Friday, July 24, 2009

Onward and upward!

The demo if finally complete, the old chimney is gone, and the new plumbing has begun. It was delayed slightly by a decision we had to make between a gas and electric water heater. Unfortunately, electric won out, since there was nowhere to vent a gas water heater without a lot of alterations and more cost, of course. The chimney came down much easier than anticipated, due to the fact that apparently it was not braced to the wall in any way, and the mortar between the bricks was so old and brittle that our contractor, Randy Cranston, could literally take the bricks out by hand. Yikes - that could easily have been a problem down the road had we left it there.

The floors are the next big decision to be made. We had hoped that the existing fir floors (under layers and layers of old final and Pergo) could be salvaged, but there was simply too much patching that needed to be done. So now we have to decide what to put down. We're thinking wood, but what kind? I'm leaning toward an FSC-certified quartersawn oak. I really like that idea, especially since it's grown locally and doesn't need to be shipped thousands of miles. We shall see how much that will cost.

While shopping at Old Portland Hardware yesterday (a place I HIGHLY recommend for vintage accessories) I found a set of 22 cast iron drawer pulls from the late 1800's. They are spectacular, with a pricetag to match. Unfortunately, we really only need 12 pulls. Nick's pushing to buy them anyway, saying they we could eventually use the extras in our new upstairs bathroom. Hmm. Tempting.

Enjoy the video!

Thursday, July 16, 2009

The Plan

Some of you have been asking about the plan. It's quite extensive, really (and getting more extensive by the day). The current kitchen is a galley style kitchen, with an open "breakfast" area on entry, then the kitchen, then the backyard. We are going to switch it around, so you enter into the kitchen, then a breakfast room with a built-in wood corner bench, and french door leading to the back.

We just re-did the backyard last year, adding a Japanese style garden, deck and small patio, so we're eager to be able to see it from the kitchen. Bringing the outdoors in is a common theme among the early Arts and Crafts era architects, including Frank Lloyd Wright and the Greene brothers.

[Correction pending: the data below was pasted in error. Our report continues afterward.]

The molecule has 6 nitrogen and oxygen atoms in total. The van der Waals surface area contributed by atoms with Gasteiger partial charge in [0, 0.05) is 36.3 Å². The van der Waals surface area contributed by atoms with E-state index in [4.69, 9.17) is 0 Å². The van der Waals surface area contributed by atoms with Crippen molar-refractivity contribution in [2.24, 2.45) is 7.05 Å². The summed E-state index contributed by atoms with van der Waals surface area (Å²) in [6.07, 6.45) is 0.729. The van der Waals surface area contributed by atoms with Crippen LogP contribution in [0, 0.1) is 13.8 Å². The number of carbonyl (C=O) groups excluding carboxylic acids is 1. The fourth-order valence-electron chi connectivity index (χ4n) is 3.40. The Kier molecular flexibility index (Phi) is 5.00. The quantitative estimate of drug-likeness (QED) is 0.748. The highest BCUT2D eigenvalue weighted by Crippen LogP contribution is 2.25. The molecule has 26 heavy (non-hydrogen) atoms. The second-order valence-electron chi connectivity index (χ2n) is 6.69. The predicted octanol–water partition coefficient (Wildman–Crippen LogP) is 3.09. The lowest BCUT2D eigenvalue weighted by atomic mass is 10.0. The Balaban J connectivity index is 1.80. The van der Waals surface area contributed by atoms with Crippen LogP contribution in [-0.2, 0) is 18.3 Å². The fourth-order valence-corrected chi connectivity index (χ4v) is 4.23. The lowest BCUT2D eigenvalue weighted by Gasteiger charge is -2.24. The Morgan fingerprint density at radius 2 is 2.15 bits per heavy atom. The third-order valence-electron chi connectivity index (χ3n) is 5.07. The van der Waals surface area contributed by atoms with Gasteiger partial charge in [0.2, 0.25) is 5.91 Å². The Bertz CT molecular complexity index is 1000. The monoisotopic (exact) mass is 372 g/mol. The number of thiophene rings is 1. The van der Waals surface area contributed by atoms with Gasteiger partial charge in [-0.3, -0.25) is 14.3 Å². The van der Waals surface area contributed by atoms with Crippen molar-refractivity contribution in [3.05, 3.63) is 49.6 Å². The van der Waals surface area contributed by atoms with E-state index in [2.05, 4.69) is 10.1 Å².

The cabinetry will be in quarter sawn oak, with a medium dark stain to match the built-ins and wainscoting in the dining and living rooms. The counter top will be an unusual granite called "Elegant Brown", which is actually more of a gray tone with waves of brown and earth tones flowing through it. It's reminiscent of the old soapstone countertops of that era, but much more durable. It will be a honed (matte) finish, rather than polished. The floors will be the original fir, if all goes well and they can restored to their former glory, with any holes patched with salvaged wood. Three layers of laminate and vinyl flooring were removed to expose the old fir floors.

The windows will be wood double-hungs, as in the rest of the house. We're going to make the windows to the back lower and larger, so we can actually see the backyard from the kitchen. The ceiling will be raised back up to it's original height of 109". When we tore off the current ceiling, we found 3 different ceilings underneath, each one lower than the former as previous owners changed plumbing and electrical and didn't want to tear out the old ceiling. They obviously thought it was easier to just keep lowering the ceiling instead! So far we've found no hidden treasure in the walls, but we keep hoping...

Monday, July 13, 2009

The dream of a new kitchen

The plan.
A craftsman-style kitchen, vintage in design, modern in function. The demo has started, and stopped. The majority of the room has been torn asunder, and we're left with a simple corner of our previously intact, albeit horribly dated, kitchen. Our contractor was kind enough to leave us the stove, some counter top, sink and dishwasher for the time being. In the meantime, the plumbers, electricians, and flooring experts come and go, and try to estimate what the damages will be. Somehow they keep rising.

One large issue is our desire to add a master bath on the second floor at a (far) future date. Apparently the smartest thing to do is to design the new plumbing in the kitchen in such a way that it can accommodate this plan later. This apparently will save us money. In the future. Now it will cost us more money.

To gain an extra 3' x 3' of space for cabinets, we are tearing out 3+ stories of brick furnace chimney, from basement to roof. Even before that can happen, the current gas water heater must be vented elsewhere, or an electric one installed. Much to our dismay, our budget simply won't allow for the tankless heater we truly want.

Decisions, decisions. In the meantime, the kitchen waits. Gutted.